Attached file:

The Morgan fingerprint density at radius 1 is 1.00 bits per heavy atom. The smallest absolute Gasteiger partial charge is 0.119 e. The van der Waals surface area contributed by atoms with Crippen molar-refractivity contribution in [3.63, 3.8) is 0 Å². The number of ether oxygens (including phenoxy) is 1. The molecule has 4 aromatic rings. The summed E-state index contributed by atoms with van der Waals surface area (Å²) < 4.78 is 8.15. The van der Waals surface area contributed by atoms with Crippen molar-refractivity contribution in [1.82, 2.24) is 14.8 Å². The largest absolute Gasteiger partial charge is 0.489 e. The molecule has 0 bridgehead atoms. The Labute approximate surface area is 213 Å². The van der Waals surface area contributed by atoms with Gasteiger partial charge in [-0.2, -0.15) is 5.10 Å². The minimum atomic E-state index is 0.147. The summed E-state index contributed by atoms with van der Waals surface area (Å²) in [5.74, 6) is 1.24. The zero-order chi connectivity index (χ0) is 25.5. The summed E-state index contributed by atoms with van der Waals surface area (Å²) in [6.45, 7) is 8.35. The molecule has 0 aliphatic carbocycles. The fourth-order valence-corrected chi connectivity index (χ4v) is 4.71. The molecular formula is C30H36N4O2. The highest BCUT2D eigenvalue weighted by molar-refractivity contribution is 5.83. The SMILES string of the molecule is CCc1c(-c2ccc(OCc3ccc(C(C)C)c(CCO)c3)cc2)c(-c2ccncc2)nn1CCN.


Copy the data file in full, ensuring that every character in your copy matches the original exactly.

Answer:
The Morgan fingerprint density at radius 1 is 1.00 bits per heavy atom. The smallest absolute Gasteiger partial charge is 0.119 e. The van der Waals surface area contributed by atoms with Crippen molar-refractivity contribution in [3.63, 3.8) is 0 Å². The number of ether oxygens (including phenoxy) is 1. The molecule has 4 aromatic rings. The summed E-state index contributed by atoms with van der Waals surface area (Å²) < 4.78 is 8.15. The van der Waals surface area contributed by atoms with Crippen molar-refractivity contribution in [1.82, 2.24) is 14.8 Å². The largest absolute Gasteiger partial charge is 0.489 e. The molecule has 0 bridgehead atoms. The Labute approximate surface area is 213 Å². The van der Waals surface area contributed by atoms with Gasteiger partial charge in [-0.2, -0.15) is 5.10 Å². The minimum atomic E-state index is 0.147. The summed E-state index contributed by atoms with van der Waals surface area (Å²) in [5.74, 6) is 1.24. The zero-order chi connectivity index (χ0) is 25.5. The summed E-state index contributed by atoms with van der Waals surface area (Å²) in [6.45, 7) is 8.35. The molecule has 0 aliphatic carbocycles. The fourth-order valence-corrected chi connectivity index (χ4v) is 4.71. The molecular formula is C30H36N4O2. The highest BCUT2D eigenvalue weighted by molar-refractivity contribution is 5.83. The SMILES string of the molecule is CCc1c(-c2ccc(OCc3ccc(C(C)C)c(CCO)c3)cc2)c(-c2ccncc2)nn1CCN.